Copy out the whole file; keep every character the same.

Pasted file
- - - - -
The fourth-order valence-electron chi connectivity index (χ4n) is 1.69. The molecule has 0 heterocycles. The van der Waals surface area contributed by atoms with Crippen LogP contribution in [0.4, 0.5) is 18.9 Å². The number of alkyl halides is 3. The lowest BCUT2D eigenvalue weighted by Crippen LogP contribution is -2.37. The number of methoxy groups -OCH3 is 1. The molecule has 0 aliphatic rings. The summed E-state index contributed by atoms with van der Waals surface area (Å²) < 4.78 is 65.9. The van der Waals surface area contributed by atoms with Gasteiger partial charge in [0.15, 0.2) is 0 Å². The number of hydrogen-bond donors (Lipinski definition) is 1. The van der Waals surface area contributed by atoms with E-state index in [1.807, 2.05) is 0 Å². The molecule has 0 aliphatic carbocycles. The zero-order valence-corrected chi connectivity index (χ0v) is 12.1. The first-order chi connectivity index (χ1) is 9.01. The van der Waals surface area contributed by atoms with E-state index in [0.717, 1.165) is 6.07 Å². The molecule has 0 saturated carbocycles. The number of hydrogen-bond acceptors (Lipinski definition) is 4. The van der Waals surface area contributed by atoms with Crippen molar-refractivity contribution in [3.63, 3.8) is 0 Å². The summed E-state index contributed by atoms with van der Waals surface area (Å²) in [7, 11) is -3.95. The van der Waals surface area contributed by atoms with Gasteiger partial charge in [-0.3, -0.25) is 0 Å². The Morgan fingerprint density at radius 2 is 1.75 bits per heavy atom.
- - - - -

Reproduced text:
The fourth-order valence-electron chi connectivity index (χ4n) is 1.69. The molecule has 0 heterocycles. The van der Waals surface area contributed by atoms with Crippen LogP contribution in [0.4, 0.5) is 18.9 Å². The number of alkyl halides is 3. The lowest BCUT2D eigenvalue weighted by Crippen LogP contribution is -2.37. The number of methoxy groups -OCH3 is 1. The molecule has 0 aliphatic rings. The summed E-state index contributed by atoms with van der Waals surface area (Å²) < 4.78 is 65.9. The van der Waals surface area contributed by atoms with Gasteiger partial charge in [0.15, 0.2) is 0 Å². The number of hydrogen-bond donors (Lipinski definition) is 1. The van der Waals surface area contributed by atoms with E-state index in [1.807, 2.05) is 0 Å². The molecule has 0 aliphatic carbocycles. The zero-order valence-corrected chi connectivity index (χ0v) is 12.1. The first-order chi connectivity index (χ1) is 9.01. The van der Waals surface area contributed by atoms with E-state index in [0.717, 1.165) is 6.07 Å². The molecule has 0 saturated carbocycles. The number of hydrogen-bond acceptors (Lipinski definition) is 4. The van der Waals surface area contributed by atoms with Crippen molar-refractivity contribution in [3.63, 3.8) is 0 Å². The summed E-state index contributed by atoms with van der Waals surface area (Å²) in [7, 11) is -3.95. The van der Waals surface area contributed by atoms with Gasteiger partial charge in [-0.3, -0.25) is 0 Å². The Morgan fingerprint density at radius 2 is 1.75 bits per heavy atom.